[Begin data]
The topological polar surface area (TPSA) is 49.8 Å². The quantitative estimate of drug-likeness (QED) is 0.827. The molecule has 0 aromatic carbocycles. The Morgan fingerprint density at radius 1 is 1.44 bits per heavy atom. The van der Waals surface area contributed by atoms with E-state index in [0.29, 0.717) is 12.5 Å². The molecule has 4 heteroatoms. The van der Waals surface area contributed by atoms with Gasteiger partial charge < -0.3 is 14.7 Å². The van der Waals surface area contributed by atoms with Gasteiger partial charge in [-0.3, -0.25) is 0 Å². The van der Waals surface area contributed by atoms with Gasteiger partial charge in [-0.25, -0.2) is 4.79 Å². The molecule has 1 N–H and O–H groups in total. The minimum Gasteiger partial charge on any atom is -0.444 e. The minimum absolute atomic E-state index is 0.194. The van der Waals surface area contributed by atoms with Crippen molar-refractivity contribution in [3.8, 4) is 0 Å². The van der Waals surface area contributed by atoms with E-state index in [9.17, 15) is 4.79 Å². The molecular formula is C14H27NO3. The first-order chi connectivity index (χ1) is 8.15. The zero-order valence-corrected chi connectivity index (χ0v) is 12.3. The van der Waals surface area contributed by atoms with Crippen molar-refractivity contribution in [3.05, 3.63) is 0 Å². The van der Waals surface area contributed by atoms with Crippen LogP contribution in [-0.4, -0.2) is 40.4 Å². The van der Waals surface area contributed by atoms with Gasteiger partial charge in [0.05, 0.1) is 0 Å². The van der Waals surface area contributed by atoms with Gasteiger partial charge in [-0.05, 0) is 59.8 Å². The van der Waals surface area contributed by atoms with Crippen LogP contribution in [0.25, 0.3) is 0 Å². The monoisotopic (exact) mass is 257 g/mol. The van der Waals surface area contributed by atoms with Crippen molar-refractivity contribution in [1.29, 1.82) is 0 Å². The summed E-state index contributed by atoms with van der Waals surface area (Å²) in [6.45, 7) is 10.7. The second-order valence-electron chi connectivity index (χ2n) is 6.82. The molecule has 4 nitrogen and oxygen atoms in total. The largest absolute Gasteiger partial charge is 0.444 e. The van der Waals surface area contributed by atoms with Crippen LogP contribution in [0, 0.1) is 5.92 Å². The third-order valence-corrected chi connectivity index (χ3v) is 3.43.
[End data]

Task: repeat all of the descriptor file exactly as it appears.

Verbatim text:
The topological polar surface area (TPSA) is 49.8 Å². The quantitative estimate of drug-likeness (QED) is 0.827. The molecule has 0 aromatic carbocycles. The Morgan fingerprint density at radius 1 is 1.44 bits per heavy atom. The van der Waals surface area contributed by atoms with E-state index in [0.29, 0.717) is 12.5 Å². The molecule has 4 heteroatoms. The van der Waals surface area contributed by atoms with Gasteiger partial charge < -0.3 is 14.7 Å². The van der Waals surface area contributed by atoms with Gasteiger partial charge in [-0.3, -0.25) is 0 Å². The van der Waals surface area contributed by atoms with Gasteiger partial charge in [-0.25, -0.2) is 4.79 Å². The molecule has 1 N–H and O–H groups in total. The minimum Gasteiger partial charge on any atom is -0.444 e. The minimum absolute atomic E-state index is 0.194. The van der Waals surface area contributed by atoms with Crippen molar-refractivity contribution in [3.8, 4) is 0 Å². The van der Waals surface area contributed by atoms with E-state index in [9.17, 15) is 4.79 Å². The molecular formula is C14H27NO3. The first-order chi connectivity index (χ1) is 8.15. The zero-order valence-corrected chi connectivity index (χ0v) is 12.3. The van der Waals surface area contributed by atoms with Crippen molar-refractivity contribution in [3.05, 3.63) is 0 Å². The van der Waals surface area contributed by atoms with Crippen LogP contribution in [-0.4, -0.2) is 40.4 Å². The van der Waals surface area contributed by atoms with Gasteiger partial charge in [0.05, 0.1) is 0 Å². The van der Waals surface area contributed by atoms with Gasteiger partial charge in [-0.05, 0) is 59.8 Å². The van der Waals surface area contributed by atoms with Crippen LogP contribution in [0.25, 0.3) is 0 Å². The monoisotopic (exact) mass is 257 g/mol. The van der Waals surface area contributed by atoms with Crippen molar-refractivity contribution in [1.29, 1.82) is 0 Å². The summed E-state index contributed by atoms with van der Waals surface area (Å²) in [6.45, 7) is 10.7. The second-order valence-electron chi connectivity index (χ2n) is 6.82. The molecule has 4 nitrogen and oxygen atoms in total. The largest absolute Gasteiger partial charge is 0.444 e. The van der Waals surface area contributed by atoms with Crippen LogP contribution in [0, 0.1) is 5.92 Å². The third-order valence-corrected chi connectivity index (χ3v) is 3.43.